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Adds Matheson in The Twilight Zone Companion: “I saw the Lee Marvin character as the sort of man who never liked to ask anyone for help, but chose, in the old-fashioned way, to take care of things for himself, however mad. To him it was a straight line progression: to get the money to put Maxo back in condition, he had to get that fee — now. So he got it in the most obvious way he could as he saw things.”

“Real Steel” may supply plenty of high-tech, rock-em-sock-em action. But for a story to stick, we need more — characters we care about, a compelling conflict, and a satisfying resolution. Judged by those standards, “Steel” is a clear TKO.

***

Photos courtesy of Wendy BrydgeFor a daily dose of Serling, you can follow me on TwitterFacebook or Pinterest. You can also get email notifications of future posts by entering your address under “Follow S&S Via Email” on the upper left-hand side of this post. WordPress followers, just hit “follow” at the top of the page.

Hope to see you in some corner of the fifth dimension soon!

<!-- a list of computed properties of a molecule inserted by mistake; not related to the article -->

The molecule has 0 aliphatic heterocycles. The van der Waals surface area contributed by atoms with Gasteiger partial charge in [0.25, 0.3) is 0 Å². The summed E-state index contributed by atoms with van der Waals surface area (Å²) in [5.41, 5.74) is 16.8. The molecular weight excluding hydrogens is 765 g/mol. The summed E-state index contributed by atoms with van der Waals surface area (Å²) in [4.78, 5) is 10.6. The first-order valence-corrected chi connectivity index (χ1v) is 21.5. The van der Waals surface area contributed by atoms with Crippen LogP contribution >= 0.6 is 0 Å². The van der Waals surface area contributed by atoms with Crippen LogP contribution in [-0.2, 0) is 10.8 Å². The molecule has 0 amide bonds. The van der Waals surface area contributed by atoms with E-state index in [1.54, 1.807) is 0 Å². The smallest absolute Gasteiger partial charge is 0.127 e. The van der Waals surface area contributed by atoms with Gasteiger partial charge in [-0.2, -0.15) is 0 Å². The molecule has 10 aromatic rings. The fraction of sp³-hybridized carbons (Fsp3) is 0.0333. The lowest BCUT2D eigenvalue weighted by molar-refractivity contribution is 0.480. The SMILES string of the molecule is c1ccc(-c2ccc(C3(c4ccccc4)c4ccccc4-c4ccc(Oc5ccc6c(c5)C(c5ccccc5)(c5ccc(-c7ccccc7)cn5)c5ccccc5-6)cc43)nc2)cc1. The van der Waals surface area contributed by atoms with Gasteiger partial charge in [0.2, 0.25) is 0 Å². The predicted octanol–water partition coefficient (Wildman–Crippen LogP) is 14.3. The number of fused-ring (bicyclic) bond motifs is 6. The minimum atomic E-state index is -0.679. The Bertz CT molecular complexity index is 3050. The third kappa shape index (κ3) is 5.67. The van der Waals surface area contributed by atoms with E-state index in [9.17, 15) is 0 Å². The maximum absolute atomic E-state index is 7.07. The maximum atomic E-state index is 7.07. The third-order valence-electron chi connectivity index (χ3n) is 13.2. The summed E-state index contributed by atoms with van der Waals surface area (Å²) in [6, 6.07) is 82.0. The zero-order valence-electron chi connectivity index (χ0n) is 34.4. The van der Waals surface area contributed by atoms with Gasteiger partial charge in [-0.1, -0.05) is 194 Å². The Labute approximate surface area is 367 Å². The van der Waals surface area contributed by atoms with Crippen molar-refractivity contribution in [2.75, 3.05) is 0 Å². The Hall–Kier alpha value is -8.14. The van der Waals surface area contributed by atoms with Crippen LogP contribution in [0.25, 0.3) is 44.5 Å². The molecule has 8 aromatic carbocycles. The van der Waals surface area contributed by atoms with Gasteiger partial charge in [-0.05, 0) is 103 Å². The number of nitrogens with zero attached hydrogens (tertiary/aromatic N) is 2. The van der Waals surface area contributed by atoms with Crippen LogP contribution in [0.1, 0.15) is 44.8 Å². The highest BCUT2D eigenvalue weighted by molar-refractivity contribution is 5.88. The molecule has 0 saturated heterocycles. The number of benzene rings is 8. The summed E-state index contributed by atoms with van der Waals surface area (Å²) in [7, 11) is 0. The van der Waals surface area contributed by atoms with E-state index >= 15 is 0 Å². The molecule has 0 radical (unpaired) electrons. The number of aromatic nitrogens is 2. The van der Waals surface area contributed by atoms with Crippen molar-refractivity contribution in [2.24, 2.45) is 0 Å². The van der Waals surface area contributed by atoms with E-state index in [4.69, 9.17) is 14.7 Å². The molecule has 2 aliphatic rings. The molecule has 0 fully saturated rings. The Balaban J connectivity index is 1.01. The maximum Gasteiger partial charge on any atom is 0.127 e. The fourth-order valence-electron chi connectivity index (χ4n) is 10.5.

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About Paul

Fanning about the work of Rod Serling all over social media. If you enjoy pics, quotes, facts and blog posts about The Twilight Zone, Night Gallery and Serling's other projects, you've come to the right place.

Posted on 10/07/2011, in Twilight Zone and tagged , , , , , , , , . Bookmark the permalink. 6 Comments.

  1. Beautiful episode – I saw it years ago and still think of it every now and again.

  2. A great episode, and you gave it a great write up! Having just recently read the Matheson story, though, and watching “Steel” for the first time, I’m unconvinced it’s as much of a pick-me-up, hooray-for-the-human-spirit story as Serling’s closing narration would have us believe. My take, humbly submitted for your approval, is at http://thescifichristian.com/2011/10/re-read-and-retroview-richard-mathesons-steel/.

    I only recently discovered your blog, but as a long time TZ fan, I am looking forward to reading much more. Thanks again!

  3. Thanks, Michael. I just read your post as well — very thoughtful analysis. It’s true that the closing narration seems more optimistic that the situation warrants; Steel’s clearly fighting a losing battle, and many people would, understandably, take Pole’s side. But I think Serling’s remarks (and maybe Matheson’s story) are meant at least partly as a tribute to anyone willing to keep fighting, no matter how long the odds.

    In short, Steel’s a fool — but an admirable fool, in a way.

    Anyway, I’ll be checking in on your blog as well in the future. Thanks for the comment. Glad you found me!

    • “a tribute to anyone willing to keep fighting” — Well, I do like that way of thinking about it!

      I’ll definitely be checking back in. Always nice to see the Zone getting some attention!

  1. Pingback: Matheson: In the Zone | Shadow & Substance